Heat in the Heartland: 60 Years of Warming in the Midwest (2012)

July 2012
Report shows the growing health risks of heat waves and hot summer weather in the Midwest.

Rising temperatures are not just a concern for the future. Dangerously hot weather is already occurring more frequently in the Midwest than it did 60 years ago.

The report, Heat in the Heartland: 60 Years of Warming in the Midwest, presents an original analysis of weather data for five major urban areas — Chicago, Cincinnati, Detroit, Minneapolis, and St. Louis — as well as five smaller nearby cities.

The results from the analysis are clear: Hot summer weather and heat waves have been increasing in cities in the nation’s heartland over the last six decades on average. The report documents this trend, explores its health implications, and looks at what the largest cities are doing to adapt to these changes and protect their residents.

It is the third report in a UCS series on Climate Change and Your Health.

Heat creates serious health risks

High temperatures can lead to dehydration, heat exhaustion, and deadly heat stroke. Very hot weather can also aggravate existing medical conditions such as diabetes, respiratory disease, kidney disease, and heart disease.

Urban populations, the elderly, children, and people with impaired health and limited mobility are particularly susceptible to heat-related illness and death.

Dangerously hot weather is increasing in the Midwest

Download individual city fact sheets (PDFs):

Chicago | Cincinnati | Detroit | Minneapolis | St. Louis

The report looked at changes in summertime weather patterns using information dating back to the 1940s and 1950s.

The study focused on weather systems called air masses — vast bodies of air overhead that define the weather around us. Specifically, it explored how dangerously hot summer air masses and cool, dry summer air masses have changed in frequency over the last 60 years.

The report also examined how the average daytime temperatures, humidity levels, and nighttime temperatures within different types of weather systems have changed over time.

Key findings include:

  • Heat waves lasting three days or more have become more common over the last six decades. St. Louis has approximately four more three-day heat waves each year than it did in the 1940s.
  • On average, hot humid days have increased more rapidly in frequency, while hot dry days have increased in temperature more rapidly across the Midwest since the 1940s and 1950s.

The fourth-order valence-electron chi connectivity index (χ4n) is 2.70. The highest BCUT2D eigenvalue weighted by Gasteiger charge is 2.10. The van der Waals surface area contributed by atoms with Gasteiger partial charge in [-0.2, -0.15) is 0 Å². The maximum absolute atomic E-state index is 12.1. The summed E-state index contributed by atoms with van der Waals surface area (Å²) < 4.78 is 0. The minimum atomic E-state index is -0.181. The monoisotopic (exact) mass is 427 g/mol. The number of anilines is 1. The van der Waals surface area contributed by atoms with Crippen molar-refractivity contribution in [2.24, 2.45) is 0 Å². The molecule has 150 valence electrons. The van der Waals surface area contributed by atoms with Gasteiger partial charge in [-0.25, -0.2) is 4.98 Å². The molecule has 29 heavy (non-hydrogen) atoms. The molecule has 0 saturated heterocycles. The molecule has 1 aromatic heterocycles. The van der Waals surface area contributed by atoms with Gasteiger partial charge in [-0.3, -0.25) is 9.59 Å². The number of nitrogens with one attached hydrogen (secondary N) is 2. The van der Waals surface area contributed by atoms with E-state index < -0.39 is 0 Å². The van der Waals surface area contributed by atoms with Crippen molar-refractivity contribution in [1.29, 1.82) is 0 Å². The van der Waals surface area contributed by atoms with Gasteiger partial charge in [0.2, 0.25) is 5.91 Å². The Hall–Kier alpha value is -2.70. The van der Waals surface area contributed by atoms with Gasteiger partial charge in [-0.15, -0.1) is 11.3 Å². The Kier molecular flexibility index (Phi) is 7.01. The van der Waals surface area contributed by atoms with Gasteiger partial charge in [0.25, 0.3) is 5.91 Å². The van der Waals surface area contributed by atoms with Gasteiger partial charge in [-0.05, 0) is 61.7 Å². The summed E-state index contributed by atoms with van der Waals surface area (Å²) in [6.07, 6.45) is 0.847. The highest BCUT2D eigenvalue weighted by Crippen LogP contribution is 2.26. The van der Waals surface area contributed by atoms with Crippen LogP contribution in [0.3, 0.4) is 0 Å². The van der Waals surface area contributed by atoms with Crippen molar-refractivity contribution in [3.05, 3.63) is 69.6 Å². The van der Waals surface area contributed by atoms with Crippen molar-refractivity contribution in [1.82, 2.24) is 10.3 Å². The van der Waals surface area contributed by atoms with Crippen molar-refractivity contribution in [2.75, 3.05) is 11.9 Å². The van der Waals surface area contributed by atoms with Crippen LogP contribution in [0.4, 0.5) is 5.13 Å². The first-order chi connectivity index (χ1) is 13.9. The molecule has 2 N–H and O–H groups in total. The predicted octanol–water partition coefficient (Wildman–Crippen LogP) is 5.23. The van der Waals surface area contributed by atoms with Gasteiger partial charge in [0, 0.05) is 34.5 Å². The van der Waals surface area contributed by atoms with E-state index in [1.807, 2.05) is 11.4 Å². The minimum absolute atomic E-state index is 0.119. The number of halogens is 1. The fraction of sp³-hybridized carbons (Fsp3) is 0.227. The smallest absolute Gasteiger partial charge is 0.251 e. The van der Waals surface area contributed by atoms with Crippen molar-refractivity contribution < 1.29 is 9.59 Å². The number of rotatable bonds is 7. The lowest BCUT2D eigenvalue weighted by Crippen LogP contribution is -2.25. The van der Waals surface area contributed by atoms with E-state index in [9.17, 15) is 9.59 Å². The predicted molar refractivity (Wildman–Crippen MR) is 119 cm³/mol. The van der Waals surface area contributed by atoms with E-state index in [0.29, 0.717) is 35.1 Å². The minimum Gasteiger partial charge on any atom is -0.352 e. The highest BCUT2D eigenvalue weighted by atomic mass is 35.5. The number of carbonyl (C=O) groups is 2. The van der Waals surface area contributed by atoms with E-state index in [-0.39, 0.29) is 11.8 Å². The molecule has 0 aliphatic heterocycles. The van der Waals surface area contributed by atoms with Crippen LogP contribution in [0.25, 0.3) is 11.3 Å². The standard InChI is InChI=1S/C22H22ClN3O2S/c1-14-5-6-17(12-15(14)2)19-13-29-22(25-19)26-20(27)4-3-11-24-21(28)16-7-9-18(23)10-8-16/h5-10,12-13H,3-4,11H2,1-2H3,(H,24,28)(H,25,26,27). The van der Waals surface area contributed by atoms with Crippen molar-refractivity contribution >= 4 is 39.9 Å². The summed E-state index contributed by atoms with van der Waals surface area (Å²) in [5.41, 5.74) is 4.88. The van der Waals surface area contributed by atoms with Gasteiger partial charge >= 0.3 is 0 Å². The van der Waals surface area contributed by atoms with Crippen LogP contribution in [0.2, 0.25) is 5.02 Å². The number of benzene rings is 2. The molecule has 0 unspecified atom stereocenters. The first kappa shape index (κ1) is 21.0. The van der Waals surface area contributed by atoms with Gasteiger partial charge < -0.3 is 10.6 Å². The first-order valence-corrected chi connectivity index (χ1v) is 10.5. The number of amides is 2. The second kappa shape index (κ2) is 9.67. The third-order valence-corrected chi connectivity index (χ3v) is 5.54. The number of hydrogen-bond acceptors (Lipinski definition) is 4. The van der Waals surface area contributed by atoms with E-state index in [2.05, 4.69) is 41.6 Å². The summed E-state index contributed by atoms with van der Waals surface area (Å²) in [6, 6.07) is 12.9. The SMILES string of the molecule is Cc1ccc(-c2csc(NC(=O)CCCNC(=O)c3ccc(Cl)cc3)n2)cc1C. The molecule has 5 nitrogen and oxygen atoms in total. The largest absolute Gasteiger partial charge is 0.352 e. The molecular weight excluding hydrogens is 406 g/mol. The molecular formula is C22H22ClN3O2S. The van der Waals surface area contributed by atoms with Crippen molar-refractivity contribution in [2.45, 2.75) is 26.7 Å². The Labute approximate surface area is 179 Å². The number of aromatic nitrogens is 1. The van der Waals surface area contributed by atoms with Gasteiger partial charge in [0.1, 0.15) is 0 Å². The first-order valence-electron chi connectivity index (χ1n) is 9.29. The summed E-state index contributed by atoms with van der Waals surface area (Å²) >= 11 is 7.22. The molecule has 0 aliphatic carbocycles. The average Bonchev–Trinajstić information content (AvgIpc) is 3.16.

• The meteorological characteristics of these weather types are also changing. In general, hot air masses have become hotter and more humid during nighttime hours.
  • In some cities, average nighttime temperatures within some air mass types have increased as much as 4 to 5 degrees Fahrenheit (˚F) over the six decades.
  • Relief from heat is harder to find—all of the cities studied now have fewer cool, dry days in the summer.
  • The results aren’t due solely to an urban heat island effect on major cities. Less urban neighboring locations showed similar increases in hot summer air masses.

Where do we go from here? It's up to you.

The goal of this report was to understand how summer weather has changed in the Midwest, and how this can inform our efforts to minimize the health risks projected with future climate change.

The report did not examine how these weather changes are linked to climate change, though its findings are consistent with other studies that examine the links between human behavior and a warming world.

Each of the larger cities mentioned in the report is taking its own steps to protect public health and save lives during extreme heat events. For more specific information on city action plans and resources, please see the individual fact sheets above.

As individuals, we can address climate change by implementing practical policies and programs and changing our own behaviors. The choices we make today about the way we live and the energy we use will make a difference for the health and well-being of ourselves, our children, and our descendants long into the future.